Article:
Photo by Roberto Taddeo
Night time photography is just a blanket term that covers a number of things you can do and locations you can work in. Landscapes, light trails, astrophotography, motion blur, silhouettes — why not try your hand at each of these? Experiment with exposure, try various angles, and don’t be afraid of a little noise (or film grain if you prefer analog). In time you’ll discover that the challenges associated with night photography pale in comparison to the results you produce.
Photo by illum
As a final thought, consider the advice put forth by night time photography specialist Kevin Adams: “Night photography is unique in that the photos look nothing like what we see with our eyes—a result of long shutter speeds, high ISOs, big apertures, and subjects that are often on the move. A good night photographer understands all this and knows what the image will look like before shooting.”
It would be extremely helpful and most appreciated if the settings used on the above pictures were posted. Seeing great pictures can be inspiring, but without the setting information — exposure, ISO, f/stop, metering, focal points, etc. — they are basically useless and provide no real learning experience.
Well, my bad! I did see the settings after I clicked on the picture.
It was very interesting to find out that you should try to shoot without an external flash. Should you use the small flash, inbuilt one on your camera? Is a cable release using a tripod of course, is this necessary? I would think so because as you push the button to take the photo it jerks the camera. Could you use it without the use of a tripod?
I really want to do night time photography but so far some turned out ok but some quite grainy and blurred. These crazy squiggles.
When you’re doing long exposures at night you really don’t need to use a flash of any kind. The combination of the long shutter speed, large aperture, and high ISO (if necessary) will give you enough light for a good exposure. If you’re doing something like landscape photography or astrophotography you will definitely need a tripod and a cable release (or use the self timer). Doing street photography at night won’t usually require such long shutter speeds as there should be enough light available from street lamps, store signs, etc. to work with. And no, there’s not much use for a cable release when a tripod.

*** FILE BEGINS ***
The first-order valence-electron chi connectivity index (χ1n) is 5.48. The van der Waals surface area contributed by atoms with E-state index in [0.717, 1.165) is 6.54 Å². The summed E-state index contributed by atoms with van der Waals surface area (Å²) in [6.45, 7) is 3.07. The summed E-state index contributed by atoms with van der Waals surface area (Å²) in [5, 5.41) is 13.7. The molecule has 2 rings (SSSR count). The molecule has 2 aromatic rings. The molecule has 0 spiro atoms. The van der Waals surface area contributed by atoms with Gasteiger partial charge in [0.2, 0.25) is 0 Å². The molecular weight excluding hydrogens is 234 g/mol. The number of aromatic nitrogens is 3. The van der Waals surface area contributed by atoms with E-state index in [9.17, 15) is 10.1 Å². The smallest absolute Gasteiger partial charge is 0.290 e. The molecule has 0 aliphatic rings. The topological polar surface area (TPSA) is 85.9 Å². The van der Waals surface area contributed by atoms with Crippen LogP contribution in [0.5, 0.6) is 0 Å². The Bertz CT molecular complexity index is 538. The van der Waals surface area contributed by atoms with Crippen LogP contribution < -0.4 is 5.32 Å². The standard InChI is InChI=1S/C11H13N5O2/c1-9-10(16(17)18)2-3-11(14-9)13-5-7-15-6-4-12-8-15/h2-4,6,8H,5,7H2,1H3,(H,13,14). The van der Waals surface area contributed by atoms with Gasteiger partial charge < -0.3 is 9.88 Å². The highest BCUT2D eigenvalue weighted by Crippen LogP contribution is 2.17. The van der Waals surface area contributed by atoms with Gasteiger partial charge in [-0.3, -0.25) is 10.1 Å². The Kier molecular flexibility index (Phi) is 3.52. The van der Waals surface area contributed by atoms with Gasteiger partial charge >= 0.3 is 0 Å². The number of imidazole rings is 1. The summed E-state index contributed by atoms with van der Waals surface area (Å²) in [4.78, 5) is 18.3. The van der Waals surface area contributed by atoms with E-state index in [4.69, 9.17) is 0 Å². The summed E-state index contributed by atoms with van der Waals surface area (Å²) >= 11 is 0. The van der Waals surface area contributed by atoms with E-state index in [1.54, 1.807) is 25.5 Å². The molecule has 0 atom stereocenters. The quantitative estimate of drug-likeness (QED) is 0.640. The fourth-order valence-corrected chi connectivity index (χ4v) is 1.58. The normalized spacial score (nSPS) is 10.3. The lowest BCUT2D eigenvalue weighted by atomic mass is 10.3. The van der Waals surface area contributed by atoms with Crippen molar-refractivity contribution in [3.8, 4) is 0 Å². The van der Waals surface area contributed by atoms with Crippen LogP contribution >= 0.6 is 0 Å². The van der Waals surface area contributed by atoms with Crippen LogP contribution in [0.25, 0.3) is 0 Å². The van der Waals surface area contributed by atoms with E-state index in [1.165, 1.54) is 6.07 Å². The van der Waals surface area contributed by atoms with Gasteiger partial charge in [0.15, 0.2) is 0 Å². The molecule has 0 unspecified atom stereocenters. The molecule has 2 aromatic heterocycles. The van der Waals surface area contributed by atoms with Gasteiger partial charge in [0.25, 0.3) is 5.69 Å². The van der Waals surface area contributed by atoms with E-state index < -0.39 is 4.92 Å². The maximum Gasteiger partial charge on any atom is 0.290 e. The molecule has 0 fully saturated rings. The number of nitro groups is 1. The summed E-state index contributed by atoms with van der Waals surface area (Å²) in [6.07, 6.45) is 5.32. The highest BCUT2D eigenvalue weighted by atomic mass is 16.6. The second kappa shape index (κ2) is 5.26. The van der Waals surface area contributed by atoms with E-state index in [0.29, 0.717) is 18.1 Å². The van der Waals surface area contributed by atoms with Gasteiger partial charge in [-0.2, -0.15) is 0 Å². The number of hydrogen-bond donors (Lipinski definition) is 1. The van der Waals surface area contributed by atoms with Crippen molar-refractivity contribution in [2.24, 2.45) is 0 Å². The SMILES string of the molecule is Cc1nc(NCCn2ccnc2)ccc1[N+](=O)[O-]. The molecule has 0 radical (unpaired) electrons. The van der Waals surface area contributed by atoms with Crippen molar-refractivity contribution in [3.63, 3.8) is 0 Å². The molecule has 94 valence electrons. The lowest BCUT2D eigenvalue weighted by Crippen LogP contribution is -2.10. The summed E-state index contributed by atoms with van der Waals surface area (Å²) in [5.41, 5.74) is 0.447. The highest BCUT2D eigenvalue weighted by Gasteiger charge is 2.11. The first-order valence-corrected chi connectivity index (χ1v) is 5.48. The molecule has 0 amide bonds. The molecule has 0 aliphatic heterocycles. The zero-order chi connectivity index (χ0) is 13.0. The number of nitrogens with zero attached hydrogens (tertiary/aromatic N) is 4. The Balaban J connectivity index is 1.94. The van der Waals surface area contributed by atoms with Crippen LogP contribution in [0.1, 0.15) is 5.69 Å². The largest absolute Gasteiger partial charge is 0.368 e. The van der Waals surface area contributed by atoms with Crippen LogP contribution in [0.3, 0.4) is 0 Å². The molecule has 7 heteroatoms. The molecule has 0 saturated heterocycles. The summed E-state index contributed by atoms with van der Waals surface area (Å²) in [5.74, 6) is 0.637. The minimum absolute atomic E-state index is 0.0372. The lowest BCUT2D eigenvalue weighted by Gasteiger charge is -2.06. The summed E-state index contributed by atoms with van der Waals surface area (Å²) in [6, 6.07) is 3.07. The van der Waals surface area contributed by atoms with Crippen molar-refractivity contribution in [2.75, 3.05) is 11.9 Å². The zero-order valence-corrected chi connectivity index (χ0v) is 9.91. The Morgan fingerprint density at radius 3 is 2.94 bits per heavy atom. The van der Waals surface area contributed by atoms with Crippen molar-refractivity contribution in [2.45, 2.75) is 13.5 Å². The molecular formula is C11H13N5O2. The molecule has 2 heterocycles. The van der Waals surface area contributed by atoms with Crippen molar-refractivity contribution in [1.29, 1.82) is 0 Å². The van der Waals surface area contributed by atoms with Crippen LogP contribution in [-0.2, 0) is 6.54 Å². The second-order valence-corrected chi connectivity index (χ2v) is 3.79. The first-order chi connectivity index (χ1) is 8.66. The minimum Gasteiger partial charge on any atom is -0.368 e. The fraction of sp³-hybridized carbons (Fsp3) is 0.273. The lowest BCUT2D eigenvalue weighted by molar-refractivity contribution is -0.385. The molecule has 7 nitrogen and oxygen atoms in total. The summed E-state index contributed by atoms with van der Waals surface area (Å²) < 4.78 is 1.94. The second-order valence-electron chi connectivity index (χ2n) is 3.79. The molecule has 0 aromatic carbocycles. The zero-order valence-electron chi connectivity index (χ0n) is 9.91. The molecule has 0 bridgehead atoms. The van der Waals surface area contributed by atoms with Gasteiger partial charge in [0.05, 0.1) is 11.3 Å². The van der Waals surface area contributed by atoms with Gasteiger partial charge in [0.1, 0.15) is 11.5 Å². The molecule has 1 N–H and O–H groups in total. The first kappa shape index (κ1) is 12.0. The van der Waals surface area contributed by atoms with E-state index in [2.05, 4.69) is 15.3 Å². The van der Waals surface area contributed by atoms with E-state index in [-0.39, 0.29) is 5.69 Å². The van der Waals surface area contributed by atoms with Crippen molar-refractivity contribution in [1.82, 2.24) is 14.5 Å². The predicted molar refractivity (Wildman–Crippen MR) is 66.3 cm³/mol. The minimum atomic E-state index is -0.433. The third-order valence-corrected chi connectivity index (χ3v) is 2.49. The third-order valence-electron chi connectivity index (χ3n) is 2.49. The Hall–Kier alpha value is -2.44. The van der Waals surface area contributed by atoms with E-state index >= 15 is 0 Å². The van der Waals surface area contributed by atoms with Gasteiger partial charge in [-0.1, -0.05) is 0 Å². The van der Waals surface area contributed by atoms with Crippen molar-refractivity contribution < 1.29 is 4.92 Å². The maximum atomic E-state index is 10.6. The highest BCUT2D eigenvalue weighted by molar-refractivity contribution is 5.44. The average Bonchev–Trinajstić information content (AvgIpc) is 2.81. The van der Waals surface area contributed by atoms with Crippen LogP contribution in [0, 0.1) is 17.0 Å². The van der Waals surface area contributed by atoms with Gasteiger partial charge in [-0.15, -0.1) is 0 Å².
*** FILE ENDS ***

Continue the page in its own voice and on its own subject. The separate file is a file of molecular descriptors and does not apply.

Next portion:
I love shooting at night. Well really at dusk. But I have to say that #4 tip will be somewhat confusing.
Have you ever “honestly” gotten a still frame propping your camera on a fence or wall or whatever “sturdy objects in your environment — whatever that might be — to rest your camera on. ” ? No.
Maybe a bean bag, but good night! getting a level frame will be a nightmare. I have managed that before, but it usually does NOT work very well.
Whatever camera one is using, an ESSENTIAL piece of gear is a sturdy tripod.
A nice article, thanks fo the tips. I agree that a tripod is essential but the “solid surface” tip is great, who hasn’t spotted a superb opportunity for a night time shot with a compact camera in their pocket but no tripod..find that wall, the roof of a car, anything! Remote release cable is great but you can improvise with the camera’s timer as well. Keep ISO low and don’t start raising it until exposures get around 30 secs (sensor heat causes artifacts).
Finally, on the list of exciting things to do, you can add light painting! Use a torch to illuminate certain areas of your composition, you can really add something to the interpretation and meaning of your photograph.
one of the points, leave flash behind, yet image 6 is taken with flash!